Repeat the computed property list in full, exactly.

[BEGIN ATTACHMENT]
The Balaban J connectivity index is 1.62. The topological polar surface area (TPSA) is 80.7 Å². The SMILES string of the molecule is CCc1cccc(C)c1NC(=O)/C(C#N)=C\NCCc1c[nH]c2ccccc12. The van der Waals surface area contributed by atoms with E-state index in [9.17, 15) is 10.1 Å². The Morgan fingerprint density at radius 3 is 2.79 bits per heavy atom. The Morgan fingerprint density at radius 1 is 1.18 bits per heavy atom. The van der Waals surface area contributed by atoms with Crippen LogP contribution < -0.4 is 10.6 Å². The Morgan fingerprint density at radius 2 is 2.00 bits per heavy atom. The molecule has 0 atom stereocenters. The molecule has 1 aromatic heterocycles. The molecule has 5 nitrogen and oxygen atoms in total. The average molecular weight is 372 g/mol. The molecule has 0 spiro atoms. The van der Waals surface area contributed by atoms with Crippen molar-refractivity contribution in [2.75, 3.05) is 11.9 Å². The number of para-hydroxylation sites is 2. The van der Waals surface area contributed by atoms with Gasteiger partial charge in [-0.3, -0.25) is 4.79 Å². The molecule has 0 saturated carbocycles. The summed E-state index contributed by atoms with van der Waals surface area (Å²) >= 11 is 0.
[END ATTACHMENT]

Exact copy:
The Balaban J connectivity index is 1.62. The topological polar surface area (TPSA) is 80.7 Å². The SMILES string of the molecule is CCc1cccc(C)c1NC(=O)/C(C#N)=C\NCCc1c[nH]c2ccccc12. The van der Waals surface area contributed by atoms with E-state index in [9.17, 15) is 10.1 Å². The Morgan fingerprint density at radius 3 is 2.79 bits per heavy atom. The Morgan fingerprint density at radius 1 is 1.18 bits per heavy atom. The van der Waals surface area contributed by atoms with Crippen LogP contribution < -0.4 is 10.6 Å². The Morgan fingerprint density at radius 2 is 2.00 bits per heavy atom. The molecule has 0 atom stereocenters. The molecule has 1 aromatic heterocycles. The molecule has 5 nitrogen and oxygen atoms in total. The average molecular weight is 372 g/mol. The molecule has 0 spiro atoms. The van der Waals surface area contributed by atoms with Crippen molar-refractivity contribution in [2.75, 3.05) is 11.9 Å². The number of para-hydroxylation sites is 2. The van der Waals surface area contributed by atoms with Gasteiger partial charge in [-0.3, -0.25) is 4.79 Å². The molecule has 0 saturated carbocycles. The summed E-state index contributed by atoms with van der Waals surface area (Å²) >= 11 is 0.